Some things just aren’t as significant as they used to be.
I’m sure there was a nice story and photo in the paper back around the turn of the century when Review-Journal Publisher Sherman Frederick was inducted in the Nevada Newspaper Hall of Fame. That was before electronic archives.
When longtime R-J investigative reporter A.D. Hopkins was inducted into the Hall in 2010 there was a nice writeup in the paper and I penned a column on the topic.
When R-J capital bureau chief Ed Vogel was inducted in 2012 there was a glowing account of his storied career. I mentioned Vogel’s Hall of Fame status in a blog once.
In 2014, the induction of Dave Sanford, whose family ran the Mason Valley News in Yerington for decades, and Brian Greenspun, editor and publisher of the Las Vegas Sun, warranted a sidebar in the paper.
But in 2015 when the late R-J political reporter Laura Myers was inducted the news was fully contained in the third paragraph of a story about the paper’s Nevada Newspaper Association awards. AP carried a short story. I defended Myers’ reputation in a blog earlier this year and remarked on her passing at the time.
On Sunday the paper reported the induction of former, 30-plus-years columnist John L. Smith. The news was contained in the third from last paragraph of an awards story: “John L. Smith, a longtime columnist for the Review-Journal, was inducted to the Nevada Newspaper Hall of Fame.”
Talk about deflation in value. I wonder why that is.
Harry Reid and Bob Brown at Chamber of Commerce meeting in 2009.
I was wondering how the Review-Journal would handle the rich irony of Harry Reid nominating former R-J publisher Bob Brown, president of the Opportunity Village Foundation, to the National Council on Disability.
“Brown is former publisher of the Las Vegas Review-Journal, whose editorial board frequently clashes with Reid and advocated against his re-election in 2010,” the R-J reported today. “After shaking his hand at a chamber event in 2009, Reid told Brown: ‘I hope you go out of business.’”
Brown was the paper’s advertising director at the time.
The account didn’t go into the details, such the fact Brown was named publisher less than a week after Reid was re-elected in November 2010. He replaced Sherman Frederick as publisher and Mike Ferguson took the other half of Frederick’s job as CEO of Stephens Media, the paper’s owners.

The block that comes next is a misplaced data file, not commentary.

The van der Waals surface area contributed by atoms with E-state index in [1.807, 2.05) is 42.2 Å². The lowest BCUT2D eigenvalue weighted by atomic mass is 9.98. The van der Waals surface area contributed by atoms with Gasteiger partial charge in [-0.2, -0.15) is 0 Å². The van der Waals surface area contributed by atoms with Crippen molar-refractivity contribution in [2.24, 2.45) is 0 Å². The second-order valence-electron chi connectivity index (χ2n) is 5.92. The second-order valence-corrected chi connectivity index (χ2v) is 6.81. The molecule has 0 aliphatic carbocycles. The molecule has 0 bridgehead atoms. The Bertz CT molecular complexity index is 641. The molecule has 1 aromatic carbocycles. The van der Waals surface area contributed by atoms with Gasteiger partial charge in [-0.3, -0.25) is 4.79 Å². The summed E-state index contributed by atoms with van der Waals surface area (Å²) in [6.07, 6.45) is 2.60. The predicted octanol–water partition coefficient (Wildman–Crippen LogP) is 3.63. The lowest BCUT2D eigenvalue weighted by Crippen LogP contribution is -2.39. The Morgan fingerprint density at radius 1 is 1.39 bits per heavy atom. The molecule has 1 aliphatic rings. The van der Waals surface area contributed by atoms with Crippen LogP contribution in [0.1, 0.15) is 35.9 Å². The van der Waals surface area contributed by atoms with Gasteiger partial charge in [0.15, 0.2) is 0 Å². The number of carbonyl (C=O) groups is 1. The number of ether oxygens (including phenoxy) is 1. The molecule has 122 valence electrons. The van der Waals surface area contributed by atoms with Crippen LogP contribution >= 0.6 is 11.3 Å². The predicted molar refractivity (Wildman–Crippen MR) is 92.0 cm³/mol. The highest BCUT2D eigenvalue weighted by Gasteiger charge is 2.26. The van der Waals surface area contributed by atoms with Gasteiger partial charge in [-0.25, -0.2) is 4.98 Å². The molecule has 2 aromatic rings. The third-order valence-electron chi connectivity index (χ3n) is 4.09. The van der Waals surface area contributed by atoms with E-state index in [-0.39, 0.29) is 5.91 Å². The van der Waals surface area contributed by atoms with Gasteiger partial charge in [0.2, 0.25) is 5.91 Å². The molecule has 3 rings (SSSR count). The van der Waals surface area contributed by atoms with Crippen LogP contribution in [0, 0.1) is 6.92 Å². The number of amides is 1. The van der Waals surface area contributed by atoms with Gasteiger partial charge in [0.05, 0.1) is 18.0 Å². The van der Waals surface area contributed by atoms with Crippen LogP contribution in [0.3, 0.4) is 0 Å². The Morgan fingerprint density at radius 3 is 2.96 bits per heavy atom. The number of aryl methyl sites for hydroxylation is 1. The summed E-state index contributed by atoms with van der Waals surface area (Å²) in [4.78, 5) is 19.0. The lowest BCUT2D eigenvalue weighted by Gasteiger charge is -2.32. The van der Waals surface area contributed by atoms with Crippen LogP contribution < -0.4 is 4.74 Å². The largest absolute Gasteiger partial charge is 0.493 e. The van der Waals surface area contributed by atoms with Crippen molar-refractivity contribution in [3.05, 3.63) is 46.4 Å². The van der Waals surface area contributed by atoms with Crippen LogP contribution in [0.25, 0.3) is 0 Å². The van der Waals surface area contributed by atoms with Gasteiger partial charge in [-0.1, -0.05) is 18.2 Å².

Both Brown and Ferguson were ousted from their jobs three years later, while Frederick remains a consultant, columnist and occasional blogger for the newspaper.
“You could call Reid’s remark ugly and be right. It certainly was boorish. Asinine? That goes without saying.
“But to fully capture the magnitude of Reid’s remark (and to stop him from doing the same thing to others) it must be called what it was — a full-on threat perpetrated by a bully who has forgotten that he was elected to office to protect Nevadans, not sound like he’s shaking them down.
“No citizen should expect this kind of behavior from a U.S. senator. It is certainly not becoming of a man who is the majority leader in the U.S. Senate. And it absolutely is not what anyone would expect from a man who now asks Nevadans to send him back to the Senate for a fifth term.
“If he thinks he can push the state’s largest newspaper around by exacting some kind of economic punishment in retaliation for not seeing eye to eye with him on matters of politics, I can only imagine how he pressures businesses and individuals who don’t have the wherewithal of the Review-Journal.
“For the sake of all who live and work in Nevada, we can’t let this bully behavior pass without calling out Sen. Reid. If he’ll try it with the Review-Journal, you can bet that he’s tried it with others. So today, we serve notice on Sen. Reid that this creepy tactic will not be tolerated.